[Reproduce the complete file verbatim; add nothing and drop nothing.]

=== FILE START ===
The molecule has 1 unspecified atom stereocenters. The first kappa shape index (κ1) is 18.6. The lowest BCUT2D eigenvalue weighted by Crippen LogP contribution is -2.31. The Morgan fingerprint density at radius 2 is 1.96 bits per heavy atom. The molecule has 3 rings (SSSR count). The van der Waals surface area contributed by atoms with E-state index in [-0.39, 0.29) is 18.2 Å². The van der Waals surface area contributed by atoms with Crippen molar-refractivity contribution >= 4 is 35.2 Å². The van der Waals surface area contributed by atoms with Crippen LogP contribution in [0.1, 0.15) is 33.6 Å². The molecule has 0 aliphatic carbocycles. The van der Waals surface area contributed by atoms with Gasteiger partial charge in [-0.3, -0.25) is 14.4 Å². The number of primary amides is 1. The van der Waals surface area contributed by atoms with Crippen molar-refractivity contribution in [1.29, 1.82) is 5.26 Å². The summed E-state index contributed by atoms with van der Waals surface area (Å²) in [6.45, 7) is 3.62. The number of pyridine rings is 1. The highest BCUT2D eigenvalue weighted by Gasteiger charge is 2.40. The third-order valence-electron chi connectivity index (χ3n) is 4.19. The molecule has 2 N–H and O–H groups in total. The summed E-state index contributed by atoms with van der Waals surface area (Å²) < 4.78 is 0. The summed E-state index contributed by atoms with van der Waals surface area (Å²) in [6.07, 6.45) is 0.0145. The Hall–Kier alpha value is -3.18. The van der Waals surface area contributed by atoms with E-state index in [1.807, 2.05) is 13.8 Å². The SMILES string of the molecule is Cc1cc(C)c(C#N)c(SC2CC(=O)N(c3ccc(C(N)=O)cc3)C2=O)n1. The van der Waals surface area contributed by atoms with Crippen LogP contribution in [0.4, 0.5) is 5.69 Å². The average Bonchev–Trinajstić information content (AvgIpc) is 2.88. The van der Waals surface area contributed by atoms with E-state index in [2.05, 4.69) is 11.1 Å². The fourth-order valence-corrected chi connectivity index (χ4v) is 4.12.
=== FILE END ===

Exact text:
The molecule has 1 unspecified atom stereocenters. The first kappa shape index (κ1) is 18.6. The lowest BCUT2D eigenvalue weighted by Crippen LogP contribution is -2.31. The Morgan fingerprint density at radius 2 is 1.96 bits per heavy atom. The molecule has 3 rings (SSSR count). The van der Waals surface area contributed by atoms with E-state index in [-0.39, 0.29) is 18.2 Å². The van der Waals surface area contributed by atoms with Crippen molar-refractivity contribution >= 4 is 35.2 Å². The van der Waals surface area contributed by atoms with Crippen LogP contribution in [0.1, 0.15) is 33.6 Å². The molecule has 0 aliphatic carbocycles. The van der Waals surface area contributed by atoms with Gasteiger partial charge in [-0.3, -0.25) is 14.4 Å². The number of primary amides is 1. The van der Waals surface area contributed by atoms with Crippen molar-refractivity contribution in [1.29, 1.82) is 5.26 Å². The summed E-state index contributed by atoms with van der Waals surface area (Å²) in [6.45, 7) is 3.62. The number of pyridine rings is 1. The highest BCUT2D eigenvalue weighted by Gasteiger charge is 2.40. The third-order valence-electron chi connectivity index (χ3n) is 4.19. The molecule has 2 N–H and O–H groups in total. The summed E-state index contributed by atoms with van der Waals surface area (Å²) < 4.78 is 0. The summed E-state index contributed by atoms with van der Waals surface area (Å²) in [6.07, 6.45) is 0.0145. The Hall–Kier alpha value is -3.18. The van der Waals surface area contributed by atoms with E-state index in [1.807, 2.05) is 13.8 Å². The SMILES string of the molecule is Cc1cc(C)c(C#N)c(SC2CC(=O)N(c3ccc(C(N)=O)cc3)C2=O)n1. The van der Waals surface area contributed by atoms with Crippen LogP contribution in [0.4, 0.5) is 5.69 Å². The average Bonchev–Trinajstić information content (AvgIpc) is 2.88. The van der Waals surface area contributed by atoms with E-state index in [2.05, 4.69) is 11.1 Å². The fourth-order valence-corrected chi connectivity index (χ4v) is 4.12.